Leaving out the failed press hatchet jobs on Jeremy Corbyn being exposed to the full in the snap election, just what the hell are the government doing right now? We’re a year down the line from Article 50 and still we’re going round the mulberry bush with the “best deal for the country” nonsense. May can’t support or endorse any position without outraging one section of her MPs, and the wider picture is that the Neoliberal hardcore earlier referred to earlier, comprising of people like John Redwood, Iain Duncan-Smith and Jacob Rees-Mogg, see their one glorious opportunity for extricating the UK from any remaining handbrake to their low-tax, low-regulation, rentier’s paradise, and they’re not going to let the opportunity slip. They’d rather take down their own PM (and, potentially, party) than compromise now. If it all goes wrong, they’ll use the press to foist the blame onto Hammond, May and the ‘treacherous remoaners’ no doubt. And, if their dearest wish comes to pass, amid the economic ruin, disgraced minister Liam Fox will be desperately offering up every UK public asset to American venture capitalist parasites. This will be ‘disaster capitalism”s finest hour, if the Brexiteers just play it right. That’s what’s it stake with this fiasco. Be warned, whichever way you voted. The worst will not be the wreckage, but the looters which follow.

I noticed Nick Robinson has recently been writing about the perceived threat to “proper journalism” from the slew of popular left-wing blogs challenging the Establishment perspective on everything from economic orthodoxy to social justice. I genuinely approached his piece with an open mind, but sadly, despite Robinson being one of the more reasonable-minded and less dogmatic BBC reporters, it was simply another tribal piece defending the people and institutions he represents, rather than an honest debate about the reasons that people may not trust the Establishment news narratives. Lots of implications that because bloggers aren’t paid, they can’t be trusted, whereas journalists, who are paid, are therefore more trustworthy by virtue of this, as well as referencing veiled insults implying that people who read these blogs are dripping with confirmation bias.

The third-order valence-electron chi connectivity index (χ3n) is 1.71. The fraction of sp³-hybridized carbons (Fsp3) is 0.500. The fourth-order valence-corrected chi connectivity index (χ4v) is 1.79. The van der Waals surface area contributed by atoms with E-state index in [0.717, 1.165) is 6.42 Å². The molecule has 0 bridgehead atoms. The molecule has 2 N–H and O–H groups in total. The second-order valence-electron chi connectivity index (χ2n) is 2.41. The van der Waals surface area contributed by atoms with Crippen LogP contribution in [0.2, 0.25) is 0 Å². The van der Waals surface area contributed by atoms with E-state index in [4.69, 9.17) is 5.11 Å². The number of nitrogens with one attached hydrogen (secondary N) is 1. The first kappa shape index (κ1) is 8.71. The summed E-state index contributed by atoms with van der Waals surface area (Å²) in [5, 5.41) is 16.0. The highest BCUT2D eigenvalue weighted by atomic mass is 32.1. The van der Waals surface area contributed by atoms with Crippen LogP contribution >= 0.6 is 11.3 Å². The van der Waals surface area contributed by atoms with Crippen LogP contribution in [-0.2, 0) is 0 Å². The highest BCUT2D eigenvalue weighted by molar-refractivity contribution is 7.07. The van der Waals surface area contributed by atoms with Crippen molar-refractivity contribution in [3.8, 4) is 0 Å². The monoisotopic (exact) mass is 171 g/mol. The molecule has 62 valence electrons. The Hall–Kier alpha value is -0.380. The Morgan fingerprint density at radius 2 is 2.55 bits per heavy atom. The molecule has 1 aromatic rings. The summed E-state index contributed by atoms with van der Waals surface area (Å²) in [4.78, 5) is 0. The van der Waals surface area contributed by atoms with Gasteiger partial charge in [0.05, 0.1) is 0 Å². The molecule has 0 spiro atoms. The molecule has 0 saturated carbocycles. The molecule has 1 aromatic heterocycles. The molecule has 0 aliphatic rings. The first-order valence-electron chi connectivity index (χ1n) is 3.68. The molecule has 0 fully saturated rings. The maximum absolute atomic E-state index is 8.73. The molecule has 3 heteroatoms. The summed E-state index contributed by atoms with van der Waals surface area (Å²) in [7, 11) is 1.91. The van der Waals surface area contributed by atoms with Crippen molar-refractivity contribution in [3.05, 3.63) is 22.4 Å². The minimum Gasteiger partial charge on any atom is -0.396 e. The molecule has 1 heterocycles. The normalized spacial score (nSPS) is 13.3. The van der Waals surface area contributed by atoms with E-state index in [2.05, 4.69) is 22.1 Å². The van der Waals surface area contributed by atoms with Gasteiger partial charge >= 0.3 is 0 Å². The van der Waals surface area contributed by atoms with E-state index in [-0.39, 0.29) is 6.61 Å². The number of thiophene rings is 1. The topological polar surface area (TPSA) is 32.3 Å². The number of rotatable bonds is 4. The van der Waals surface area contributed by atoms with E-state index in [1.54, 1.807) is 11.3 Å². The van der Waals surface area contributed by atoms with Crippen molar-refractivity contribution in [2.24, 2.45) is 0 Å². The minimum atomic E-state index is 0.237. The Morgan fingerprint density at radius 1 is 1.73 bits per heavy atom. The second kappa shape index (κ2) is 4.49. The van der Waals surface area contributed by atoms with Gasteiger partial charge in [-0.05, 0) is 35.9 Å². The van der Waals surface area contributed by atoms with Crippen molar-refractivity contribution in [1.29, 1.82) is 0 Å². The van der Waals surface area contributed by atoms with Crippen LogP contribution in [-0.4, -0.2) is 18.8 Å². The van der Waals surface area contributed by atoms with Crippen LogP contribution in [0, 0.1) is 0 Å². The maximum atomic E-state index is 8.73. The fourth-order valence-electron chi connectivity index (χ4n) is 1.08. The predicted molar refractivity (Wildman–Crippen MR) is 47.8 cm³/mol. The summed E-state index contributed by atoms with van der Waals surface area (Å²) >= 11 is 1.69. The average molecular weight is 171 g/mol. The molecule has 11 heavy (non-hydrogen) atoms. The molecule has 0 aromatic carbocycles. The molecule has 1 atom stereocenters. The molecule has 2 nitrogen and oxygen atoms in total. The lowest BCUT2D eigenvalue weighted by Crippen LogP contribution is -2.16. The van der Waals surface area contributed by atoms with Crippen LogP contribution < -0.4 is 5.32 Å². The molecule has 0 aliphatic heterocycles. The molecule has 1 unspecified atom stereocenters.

This wantonly disregards the reasons behind the mass disenchantment with the mainstream media, while lumping in unhinged conspiracy theorists with people genuinely sick of corporate hegemony and its cheerleaders. As Noam Chomsky famously skewered Andrew Marr: “I’m not saying you don’t believe in what you’re saying, I’m saying that if you believed something different, you wouldn’t be sitting there.” Establishment members might have liberal ideas about gay rights and helping the poor, but they will never question or criticise the framework of the status quo, as it would work against theirs and their employer’s interests. This is an unavoidable fact, no matter what Robinson argues. I’m sure he convinces himself that every day he’s out there challenging injustice and fighting the good fight, but the BBC still never really questions military intervention or neoliberal economics, despite their widespread unpopularity with the general public.

The demise of the BBC from a state-funded politically neutral organisation to a lapdog and mouthpiece of the Establishment seems complete when we see Laura Kuenssberg found guilty by the BBC trust of misrepresenting Jeremy Corbyn’s view on the ‘shoot-to-kill’ policy for suspected terrorists. The BBC used to welcome new orthodoxies; now it follows the Establishment line of ‘ridicule, ignore and discredit’.

Journalists don’t realise the general malaise is not entirely in what they broadcast, but what they omit. I’m sure the BBC will argue on Newsnight that it gives air to rhetoric which challenges Establishment thinking, but it’s not good enough to preach to the already curious. They know full well that most people only watch primetime news, and it should ensure it always offers alternative perspectives or contextualisation on soundbites. We’re consistently told we’re in debt, and the BBC leaves the story like this, rather than asking why this is a bad thing: what ultimately would happen in a default situation and how would this occur? How can a sovereign currency issuer go “bankrupt”? How many citizens should suffer before it’s considered too high a cost? Are we going to get any details on the Brexit strategy other than crossing our fingers and blasting jingoism out of the rectum of Dacre and Murdoch’s shitrags?